Generally you do not need this advice for subclassing. If Apple creates a private method that is not prefixed with an underscore, it is a bug in their framework.
OK, I kid a little here.... It is a bug in their framework, and you should open radars against it, but they do it all the time. That said, this recommendation for prefixing private methods doesn't really work in practice this way.
First, it doesn't matter if the method is "private" or not. There's no such thing as a private method in ObjC. There are just methods that aren't declared in the header. If you declare a public method that collides with one of Apple's private methods, you'll have the same issues as if your method were private. Apple shouldn't have private methods in subclassable classes that don't have a leading underscore. Trying to avoid the cases where they do will cause premature insanity. It's not worth the trouble to worry about in most cases.
BUT! (there's always a but) There is a case where you probably should worry, which is categories. If Apple defines a category method
NSMutableArray, and you also define
NSMutableArray, then which version is run is undefined. (I give this particular example because it happened to me.) So, if you have likely names for your category methods, you should probably stick a prefix on them to protect them from Apple doing the same. As I said before, Apple shouldn't be creating private category methods without a leading underscore, but they do, so your categories may need to worry about this. Categories are also the place that you're most likely to add "common" names like "pop." So it's more likely to be a problem.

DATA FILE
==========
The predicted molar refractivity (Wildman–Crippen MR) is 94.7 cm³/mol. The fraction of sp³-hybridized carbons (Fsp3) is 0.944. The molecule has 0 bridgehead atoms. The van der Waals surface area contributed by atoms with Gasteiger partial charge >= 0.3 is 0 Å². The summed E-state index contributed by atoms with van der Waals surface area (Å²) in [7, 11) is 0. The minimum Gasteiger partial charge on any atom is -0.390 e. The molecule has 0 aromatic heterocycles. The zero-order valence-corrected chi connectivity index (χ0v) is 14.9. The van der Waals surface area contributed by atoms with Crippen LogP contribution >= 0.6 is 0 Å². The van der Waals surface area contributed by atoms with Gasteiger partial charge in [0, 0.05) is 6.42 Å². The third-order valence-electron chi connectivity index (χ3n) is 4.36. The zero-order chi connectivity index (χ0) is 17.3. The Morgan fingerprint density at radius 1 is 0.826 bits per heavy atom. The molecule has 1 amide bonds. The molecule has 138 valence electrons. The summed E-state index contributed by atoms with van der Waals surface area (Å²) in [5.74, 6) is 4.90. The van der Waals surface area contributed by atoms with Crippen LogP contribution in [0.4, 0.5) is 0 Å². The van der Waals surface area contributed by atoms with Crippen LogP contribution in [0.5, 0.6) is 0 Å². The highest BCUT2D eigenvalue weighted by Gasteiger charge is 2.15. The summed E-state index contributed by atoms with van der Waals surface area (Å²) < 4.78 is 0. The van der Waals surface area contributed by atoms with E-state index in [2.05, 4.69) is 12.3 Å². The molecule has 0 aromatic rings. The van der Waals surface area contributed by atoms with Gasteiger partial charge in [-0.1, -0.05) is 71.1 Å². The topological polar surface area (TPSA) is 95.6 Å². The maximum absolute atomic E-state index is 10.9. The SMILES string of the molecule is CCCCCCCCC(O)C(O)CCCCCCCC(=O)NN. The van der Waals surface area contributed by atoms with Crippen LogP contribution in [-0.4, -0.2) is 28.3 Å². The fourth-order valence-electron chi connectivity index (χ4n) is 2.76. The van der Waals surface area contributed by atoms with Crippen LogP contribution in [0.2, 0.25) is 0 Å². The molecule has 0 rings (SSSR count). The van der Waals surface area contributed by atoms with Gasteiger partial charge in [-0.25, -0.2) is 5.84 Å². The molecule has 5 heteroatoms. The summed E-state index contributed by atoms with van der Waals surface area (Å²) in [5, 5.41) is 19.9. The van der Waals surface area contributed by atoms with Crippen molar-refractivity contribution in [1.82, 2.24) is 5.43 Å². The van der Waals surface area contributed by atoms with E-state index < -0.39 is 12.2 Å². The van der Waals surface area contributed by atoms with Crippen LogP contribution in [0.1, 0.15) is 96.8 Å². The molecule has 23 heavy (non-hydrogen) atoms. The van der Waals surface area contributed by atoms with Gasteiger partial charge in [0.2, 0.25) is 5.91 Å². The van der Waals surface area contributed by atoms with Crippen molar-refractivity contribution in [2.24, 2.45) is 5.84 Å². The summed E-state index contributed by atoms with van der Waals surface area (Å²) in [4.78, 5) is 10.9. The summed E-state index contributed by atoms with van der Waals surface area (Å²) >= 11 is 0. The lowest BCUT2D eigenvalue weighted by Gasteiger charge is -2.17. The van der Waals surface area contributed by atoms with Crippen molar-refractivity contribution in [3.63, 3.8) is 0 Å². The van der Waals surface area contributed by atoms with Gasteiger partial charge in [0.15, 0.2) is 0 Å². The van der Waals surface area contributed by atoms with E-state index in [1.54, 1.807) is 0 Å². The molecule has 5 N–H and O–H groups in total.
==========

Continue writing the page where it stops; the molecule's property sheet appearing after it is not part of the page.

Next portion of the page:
Lots of talk here. The short version is:
- Generally speaking you don't need to prefix your methods.
- You probably do want to prefix category methods that have very obvious names.
Note that class extensions are not categories. They're extensions of the
@interface, so generally you shouldn't prefix there either. If you're synthesizing properties, and Apple has the same private property, you should get a compile error. So most of the time properties shouldn't be a problem, at least for classes that are designed to be subclassed.
I wish there were a "do this and you'll never have a problem," but the above is pretty much the real answer.